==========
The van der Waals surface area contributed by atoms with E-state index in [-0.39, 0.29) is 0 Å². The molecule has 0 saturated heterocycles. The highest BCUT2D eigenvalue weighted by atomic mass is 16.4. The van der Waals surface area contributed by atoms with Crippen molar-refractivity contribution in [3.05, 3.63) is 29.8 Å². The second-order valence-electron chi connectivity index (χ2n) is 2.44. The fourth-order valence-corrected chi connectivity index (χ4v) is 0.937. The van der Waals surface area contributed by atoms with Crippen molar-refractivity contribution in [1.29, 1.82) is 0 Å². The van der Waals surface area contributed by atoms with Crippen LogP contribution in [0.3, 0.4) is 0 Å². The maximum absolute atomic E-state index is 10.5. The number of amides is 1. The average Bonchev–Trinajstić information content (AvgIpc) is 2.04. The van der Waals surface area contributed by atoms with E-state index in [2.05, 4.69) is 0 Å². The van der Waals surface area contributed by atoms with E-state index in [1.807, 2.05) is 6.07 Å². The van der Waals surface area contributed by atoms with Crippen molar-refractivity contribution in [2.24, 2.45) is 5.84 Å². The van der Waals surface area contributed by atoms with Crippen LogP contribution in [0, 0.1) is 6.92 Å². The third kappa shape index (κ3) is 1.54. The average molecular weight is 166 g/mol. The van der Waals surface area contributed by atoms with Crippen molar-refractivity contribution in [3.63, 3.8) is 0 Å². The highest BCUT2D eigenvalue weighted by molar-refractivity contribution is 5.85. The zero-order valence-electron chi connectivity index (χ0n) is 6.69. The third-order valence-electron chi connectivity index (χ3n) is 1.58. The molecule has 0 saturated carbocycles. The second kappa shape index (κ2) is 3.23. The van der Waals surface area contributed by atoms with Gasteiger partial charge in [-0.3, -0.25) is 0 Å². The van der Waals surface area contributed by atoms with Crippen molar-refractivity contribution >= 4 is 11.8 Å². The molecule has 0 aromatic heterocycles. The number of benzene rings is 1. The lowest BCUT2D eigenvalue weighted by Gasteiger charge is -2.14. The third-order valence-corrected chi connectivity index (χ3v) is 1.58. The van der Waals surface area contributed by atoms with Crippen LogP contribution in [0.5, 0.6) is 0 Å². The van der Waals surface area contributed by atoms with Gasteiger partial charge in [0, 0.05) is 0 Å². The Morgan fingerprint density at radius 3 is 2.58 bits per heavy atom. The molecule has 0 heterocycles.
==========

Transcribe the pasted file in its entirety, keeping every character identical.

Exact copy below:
The van der Waals surface area contributed by atoms with E-state index in [-0.39, 0.29) is 0 Å². The molecule has 0 saturated heterocycles. The highest BCUT2D eigenvalue weighted by atomic mass is 16.4. The van der Waals surface area contributed by atoms with Crippen molar-refractivity contribution in [3.05, 3.63) is 29.8 Å². The second-order valence-electron chi connectivity index (χ2n) is 2.44. The fourth-order valence-corrected chi connectivity index (χ4v) is 0.937. The van der Waals surface area contributed by atoms with Crippen molar-refractivity contribution in [1.29, 1.82) is 0 Å². The van der Waals surface area contributed by atoms with Crippen LogP contribution in [0.3, 0.4) is 0 Å². The maximum absolute atomic E-state index is 10.5. The number of amides is 1. The average Bonchev–Trinajstić information content (AvgIpc) is 2.04. The van der Waals surface area contributed by atoms with E-state index in [2.05, 4.69) is 0 Å². The van der Waals surface area contributed by atoms with E-state index in [1.807, 2.05) is 6.07 Å². The van der Waals surface area contributed by atoms with Crippen molar-refractivity contribution in [2.24, 2.45) is 5.84 Å². The van der Waals surface area contributed by atoms with Crippen LogP contribution in [0, 0.1) is 6.92 Å². The third kappa shape index (κ3) is 1.54. The average molecular weight is 166 g/mol. The van der Waals surface area contributed by atoms with Crippen molar-refractivity contribution in [3.63, 3.8) is 0 Å². The highest BCUT2D eigenvalue weighted by molar-refractivity contribution is 5.85. The zero-order valence-electron chi connectivity index (χ0n) is 6.69. The third-order valence-electron chi connectivity index (χ3n) is 1.58. The molecule has 0 saturated carbocycles. The second kappa shape index (κ2) is 3.23. The van der Waals surface area contributed by atoms with Gasteiger partial charge in [-0.3, -0.25) is 0 Å². The van der Waals surface area contributed by atoms with Crippen molar-refractivity contribution >= 4 is 11.8 Å². The molecule has 0 aromatic heterocycles. The number of benzene rings is 1. The lowest BCUT2D eigenvalue weighted by Gasteiger charge is -2.14. The third-order valence-corrected chi connectivity index (χ3v) is 1.58. The van der Waals surface area contributed by atoms with Crippen LogP contribution in [0.5, 0.6) is 0 Å². The van der Waals surface area contributed by atoms with Gasteiger partial charge in [0, 0.05) is 0 Å². The Morgan fingerprint density at radius 3 is 2.58 bits per heavy atom. The molecule has 0 heterocycles.